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Barlow, Joellocked

(1754–1812)
  • Michael T. Davis

Barlow, Joel (1754–1812), poet and diplomatist, was born on 24 March 1754 at Redding, Connecticut, the fourth child of Samuel Barlow, farmer, and his second wife, Esther Hull. For several generations the Barlow family maintained a reputation as respectable farmers in America, and Joel was to benefit from a good education which progressed from Moor's Indian Charity School at Hanover, New Hampshire, and Dartmouth College in 1773, to Yale University the following year. Within twelve months he had published his first poem, though a copy does not exist, and in 1776 he joined the Connecticut militia to take part in the battle of Long Island. Following his graduation on 9 September 1778 Barlow was employed briefly as a schoolteacher, but he returned to Yale to complete a master's degree before becoming a chaplain in 1780 of the 3rd Massachusetts brigade. Preaching, too, was only temporary and, following his marriage to Ruth Baldwin (d. 1818) on 26 January 1781, with whom he remained until his death, Barlow moved to Hartford, Connecticut, to pursue his literary ambitions. The result was the publication of A Poem, Spoken at the Public Commencement of Yale College (1781) and An Elegy on the Late Honorable Titus Hosmer, Esq. (1782).

In 1784 Barlow joined Elisha Babcock in editing the American Mercury, an association which gave Barlow the chance to publish an edition of Doctor Watts' Imitation of the Psalms of David (1785). This partnership, however, was to dissolve by December 1785 and Barlow began studying law, leading to his admission to the bar in April 1786. With his career momentarily settled, Barlow's literary reputation began to flourish with his satirical 'Anarchiad' (published in twelve instalments between October 1786 and September 1787 in the New Haven Gazette and Connecticut Magazine) and the publication of An Oration, Delivered at the North Church of Hartford (1787). It was, however, the release of his long-awaited poem The Vision of Columbus (1787) which seemed to justify a reference in 1788 to Barlow as 'the Poet Laureate of all America' (Ford, 26).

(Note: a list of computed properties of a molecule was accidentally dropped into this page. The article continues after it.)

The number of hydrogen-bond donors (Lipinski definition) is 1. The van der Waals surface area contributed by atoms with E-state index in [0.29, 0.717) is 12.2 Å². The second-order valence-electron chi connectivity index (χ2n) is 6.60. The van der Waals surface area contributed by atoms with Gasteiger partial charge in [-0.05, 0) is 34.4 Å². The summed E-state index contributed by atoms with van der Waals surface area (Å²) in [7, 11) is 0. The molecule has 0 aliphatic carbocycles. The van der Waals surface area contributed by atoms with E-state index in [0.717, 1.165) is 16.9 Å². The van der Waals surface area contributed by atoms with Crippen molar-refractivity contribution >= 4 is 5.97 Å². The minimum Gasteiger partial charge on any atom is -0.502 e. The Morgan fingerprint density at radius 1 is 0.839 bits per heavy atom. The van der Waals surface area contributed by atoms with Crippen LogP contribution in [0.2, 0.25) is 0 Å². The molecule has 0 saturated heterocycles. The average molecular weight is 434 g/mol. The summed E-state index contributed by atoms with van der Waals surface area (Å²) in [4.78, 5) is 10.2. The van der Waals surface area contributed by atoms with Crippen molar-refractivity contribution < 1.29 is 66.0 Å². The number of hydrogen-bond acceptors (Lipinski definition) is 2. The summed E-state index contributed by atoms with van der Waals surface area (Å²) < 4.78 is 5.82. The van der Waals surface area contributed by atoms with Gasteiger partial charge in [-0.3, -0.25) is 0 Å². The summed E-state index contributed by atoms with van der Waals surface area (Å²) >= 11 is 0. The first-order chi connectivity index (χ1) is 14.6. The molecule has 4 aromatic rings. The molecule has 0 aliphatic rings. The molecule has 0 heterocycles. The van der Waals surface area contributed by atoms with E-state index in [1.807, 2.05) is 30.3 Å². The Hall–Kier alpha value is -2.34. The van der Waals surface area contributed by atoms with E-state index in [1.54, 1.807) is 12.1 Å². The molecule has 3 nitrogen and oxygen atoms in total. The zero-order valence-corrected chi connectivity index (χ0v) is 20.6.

In spite of his rising reputation as a poet, Barlow was less successful as a lawyer, and on 25 May 1788 he departed for France as an agent selling land for a group known as Scioto Associates. Following a brief trip to England, Barlow returned to Paris in time to witness the fall of the Bastille and to establish a company in partnership with William Playfair, a Scottish scientist, called La Compagnie du Scioto. This venture soon came to an end and Barlow was left debt-ridden and seeking refuge in England in 1790. One month before joining the London Society for Constitutional Information in March 1792, Barlow contributed to the prevailing pamphlet debate on the French Revolution through the first part of his radical Advice to the Privileged Orders (1792). He followed this with a satirical attack on English conservatism in a poem called The Conspiracy of Kings (1792) and compiled A Letter to the National Convention of France (1792), which eventually saw him bestowed the dubious honour of French citizenship in February 1793.